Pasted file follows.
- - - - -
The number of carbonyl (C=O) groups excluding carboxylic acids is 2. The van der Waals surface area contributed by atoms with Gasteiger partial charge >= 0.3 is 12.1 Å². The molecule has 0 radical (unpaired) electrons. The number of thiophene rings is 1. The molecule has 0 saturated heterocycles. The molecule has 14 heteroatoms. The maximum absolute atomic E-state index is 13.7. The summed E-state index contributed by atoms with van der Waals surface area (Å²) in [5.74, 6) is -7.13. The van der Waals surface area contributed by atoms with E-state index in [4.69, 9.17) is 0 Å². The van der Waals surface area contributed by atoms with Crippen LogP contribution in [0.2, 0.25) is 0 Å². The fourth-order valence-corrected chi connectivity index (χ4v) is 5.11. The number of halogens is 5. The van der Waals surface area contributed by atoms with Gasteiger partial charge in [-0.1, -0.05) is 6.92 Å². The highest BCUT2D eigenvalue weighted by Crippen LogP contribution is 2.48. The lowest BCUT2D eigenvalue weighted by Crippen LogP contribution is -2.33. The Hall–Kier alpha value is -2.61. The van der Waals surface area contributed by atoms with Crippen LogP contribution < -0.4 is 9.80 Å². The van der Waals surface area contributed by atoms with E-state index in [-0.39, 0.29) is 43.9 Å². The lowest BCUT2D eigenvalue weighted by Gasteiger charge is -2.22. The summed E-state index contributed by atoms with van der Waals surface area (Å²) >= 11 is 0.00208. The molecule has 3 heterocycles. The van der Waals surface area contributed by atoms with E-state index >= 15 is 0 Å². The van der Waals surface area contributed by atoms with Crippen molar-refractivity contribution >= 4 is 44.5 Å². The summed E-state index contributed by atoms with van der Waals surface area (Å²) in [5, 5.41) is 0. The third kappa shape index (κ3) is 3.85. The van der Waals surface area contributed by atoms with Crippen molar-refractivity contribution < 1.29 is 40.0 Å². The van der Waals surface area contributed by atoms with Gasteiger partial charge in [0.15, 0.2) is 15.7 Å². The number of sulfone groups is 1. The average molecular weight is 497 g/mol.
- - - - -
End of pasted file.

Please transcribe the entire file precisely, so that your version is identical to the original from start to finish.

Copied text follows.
The number of carbonyl (C=O) groups excluding carboxylic acids is 2. The van der Waals surface area contributed by atoms with Gasteiger partial charge >= 0.3 is 12.1 Å². The molecule has 0 radical (unpaired) electrons. The number of thiophene rings is 1. The molecule has 0 saturated heterocycles. The molecule has 14 heteroatoms. The maximum absolute atomic E-state index is 13.7. The summed E-state index contributed by atoms with van der Waals surface area (Å²) in [5.74, 6) is -7.13. The van der Waals surface area contributed by atoms with E-state index in [4.69, 9.17) is 0 Å². The van der Waals surface area contributed by atoms with Crippen LogP contribution in [0.2, 0.25) is 0 Å². The fourth-order valence-corrected chi connectivity index (χ4v) is 5.11. The number of halogens is 5. The van der Waals surface area contributed by atoms with Gasteiger partial charge in [-0.1, -0.05) is 6.92 Å². The highest BCUT2D eigenvalue weighted by Crippen LogP contribution is 2.48. The lowest BCUT2D eigenvalue weighted by Crippen LogP contribution is -2.33. The Hall–Kier alpha value is -2.61. The van der Waals surface area contributed by atoms with Crippen LogP contribution < -0.4 is 9.80 Å². The van der Waals surface area contributed by atoms with E-state index in [-0.39, 0.29) is 43.9 Å². The lowest BCUT2D eigenvalue weighted by Gasteiger charge is -2.22. The summed E-state index contributed by atoms with van der Waals surface area (Å²) >= 11 is 0.00208. The molecule has 3 heterocycles. The van der Waals surface area contributed by atoms with E-state index >= 15 is 0 Å². The van der Waals surface area contributed by atoms with Crippen molar-refractivity contribution >= 4 is 44.5 Å². The summed E-state index contributed by atoms with van der Waals surface area (Å²) in [5, 5.41) is 0. The third kappa shape index (κ3) is 3.85. The van der Waals surface area contributed by atoms with Crippen molar-refractivity contribution < 1.29 is 40.0 Å². The van der Waals surface area contributed by atoms with Gasteiger partial charge in [0.15, 0.2) is 15.7 Å². The number of sulfone groups is 1. The average molecular weight is 497 g/mol.